TeamLab Planet’s Floating Flower Garden showcases unique blue orchids at new exhibit

Written by: Gabriel Castillo | Published on: July 25, 2021 at 4:00 PM PHT (GMT+8)

Photo courtesy: © PLANETS Co., Ltd.

Art museum TeamLab Planets Tokyo DMM, located in Toyosu, Tokyo, celebrates its third anniversary this summer by introducing a fantastical orchid flower exhibit called Floating Flower Garden which showcases a little over 13,000 orchids and two brand new, original blue-colored Phalaenopsis aphrodite orchids. These unique beauties are the first of its kind by the efforts of Japanese digital art collective teamLab Planet. Currently, there are no plans to sell them publicly and anthophiles will have to see the marvelous orchids personally at teamLab Planet.

Photo courtesy: © PLANETS Co., Ltd.

The Phalaenopsis aphrodite is a species of orchid commonly found from southeastern Taiwan to the Philippines. These never-before-seen orchids, which bloom for around a month, are named Phal. ‘teamLab Moonlight Star’ (left) and Phal. ‘teamLab Sunshine Star’ (right) in cooperation with Haruhiko Kato of the Lama Orchids Center.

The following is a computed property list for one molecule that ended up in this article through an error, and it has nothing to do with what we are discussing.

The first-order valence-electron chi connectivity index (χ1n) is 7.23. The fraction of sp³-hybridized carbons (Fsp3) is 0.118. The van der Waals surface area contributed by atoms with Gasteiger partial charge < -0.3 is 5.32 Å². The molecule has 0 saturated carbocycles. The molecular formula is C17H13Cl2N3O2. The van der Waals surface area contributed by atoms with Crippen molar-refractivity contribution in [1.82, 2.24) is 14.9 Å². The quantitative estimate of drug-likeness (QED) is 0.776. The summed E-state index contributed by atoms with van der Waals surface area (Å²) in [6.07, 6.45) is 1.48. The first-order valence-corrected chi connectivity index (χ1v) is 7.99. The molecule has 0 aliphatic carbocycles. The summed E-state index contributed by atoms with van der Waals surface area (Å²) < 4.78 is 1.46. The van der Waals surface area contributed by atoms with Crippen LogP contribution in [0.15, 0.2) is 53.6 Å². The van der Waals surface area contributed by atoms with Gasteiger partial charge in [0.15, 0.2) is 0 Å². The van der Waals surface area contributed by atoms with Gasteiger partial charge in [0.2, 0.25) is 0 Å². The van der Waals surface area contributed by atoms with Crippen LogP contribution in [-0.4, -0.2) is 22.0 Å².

Photo courtesy: © PLANETS Co., Ltd.

The entire exhibit, based on a theme of “a museum in the water and the garden integrating with flowers”, has a total of nine works including massive exhibit spaces and two display gardens. The three-dimensional mass of flowers floats up above visitors and descends as they move; this mechanic allows people to move around in a room filled with flowers. This magical installation hopes to immerse people in flowers and become one with the garden. Learn more about the exhibit through their website and the video below.

The flowers in the air are epiphytic orchids, which are quite common in the orchid family, and they have the ability to grow without soil by using modified aerial roots that absorb humidity. What spurred such an evolutionary tactic which allows plants to survive outside of soil? It is said that Orchids are some of the last plants to appear on Earth and, since the soil was already saturated with other species, they evolved to live where others could not. In fact, orchids adapt quickly and there are approximately 25,000 to 30,000 species in the wild making them one of the most diverse family of flowering plants.

Sources: PRTimesJP, GrapeJp, teamLab Planet Website

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